William E. Hoffmann, Jr. '67, J.D. '77 was honored with the Law School Association's 2014 Citizen-Lawyer Award during the Law School's Diploma Ceremony on May 11. The award, the Association's highest recognition, is given annually to a graduate or friend of the Law School who has made "a lifetime commitment to citizenship and leadership."
Dean Davison M. Douglas presented the award to Hoffmann. He commended him as an accomplished litigator who also diligently pursued pro bono work during a distinguished career that included nearly 30 years practicing law at King & Spalding in Atlanta. From 2008 to 2012, Hoffmann served as King & Spalding's firm-wide pro bono partner.
Hoffmann used his legal talents on a pro bono basis, the Dean said, to seek justice in both international and domestic cases, ranging from serving as Independent Counsel to the Special Court for Sierra Leone in the prosecution of Charles Taylor, to obtaining political asylum or other relief for refugees from around the globe in American courts.
The Dean described Hoffmann's "extraordinary life" that took him, for example, from American prisons, where he represented death row inmates, to international courts, where he worked for the International Criminal Tribunals for the former Yugoslavia and Rwanda.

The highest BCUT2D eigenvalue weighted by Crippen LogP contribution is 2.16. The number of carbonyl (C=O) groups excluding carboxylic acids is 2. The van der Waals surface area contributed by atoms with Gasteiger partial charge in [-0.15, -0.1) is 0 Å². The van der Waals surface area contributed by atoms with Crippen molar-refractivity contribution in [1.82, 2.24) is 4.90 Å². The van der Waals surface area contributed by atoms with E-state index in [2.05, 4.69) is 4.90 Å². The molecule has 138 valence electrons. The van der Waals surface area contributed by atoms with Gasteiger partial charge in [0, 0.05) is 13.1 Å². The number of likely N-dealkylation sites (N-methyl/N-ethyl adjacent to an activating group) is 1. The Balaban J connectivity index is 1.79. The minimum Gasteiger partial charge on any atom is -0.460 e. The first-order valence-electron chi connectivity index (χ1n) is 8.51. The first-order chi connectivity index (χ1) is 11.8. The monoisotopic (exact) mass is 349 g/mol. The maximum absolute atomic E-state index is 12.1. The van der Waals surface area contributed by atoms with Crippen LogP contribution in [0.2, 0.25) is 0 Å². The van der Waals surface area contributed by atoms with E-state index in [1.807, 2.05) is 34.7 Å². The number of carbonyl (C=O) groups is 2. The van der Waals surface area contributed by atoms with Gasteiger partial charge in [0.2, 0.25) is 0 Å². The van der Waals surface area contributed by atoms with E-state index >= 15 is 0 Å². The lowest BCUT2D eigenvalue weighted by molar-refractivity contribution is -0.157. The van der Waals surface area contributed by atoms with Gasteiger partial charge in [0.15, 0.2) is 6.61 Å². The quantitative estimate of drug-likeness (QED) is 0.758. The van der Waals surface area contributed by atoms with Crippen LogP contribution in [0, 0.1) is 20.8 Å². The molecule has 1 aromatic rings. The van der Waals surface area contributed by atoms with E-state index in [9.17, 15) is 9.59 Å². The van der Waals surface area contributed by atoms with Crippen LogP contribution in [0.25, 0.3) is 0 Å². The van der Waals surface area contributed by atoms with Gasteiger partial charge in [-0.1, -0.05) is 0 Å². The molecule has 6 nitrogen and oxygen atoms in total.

A graduate of the College of William & Mary, where he majored in philosophy, Hoffmann went on to earn a philosophy Ph.D. at the University of Georgia. He taught philosophy for three years at Ithaca College before returning to Williamsburg to pursue his law degree. He graduated first in his law school class and served as Editor-in-Chief of the William & Mary Law Review.
Since his retirement in 2012 from King & Spalding, Hoffmann has served as Senior Counsel to the Georgia Asylum and Immigration Network, as General Counsel for the Southern Center for Human Rights, and as Chairman of the Board of the Institute for Parliamentary Support in Africa.
The concept of the citizen lawyer is rooted in Thomas Jefferson's original mission for the Law School that he created in 1779 at the College of William & Mary. Jefferson and the man he recruited to establish the school, his mentor George Wythe, wanted students not only to be skilled practitioners of the law, but also leaders for the common good of their communities, states and nation.
Thomas Jefferson founded William & Mary Law School in 1779 to train leaders for the new nation. Now in its third century, America's oldest law school continues its historic mission of educating citizen lawyers who are prepared both to lead and to serve.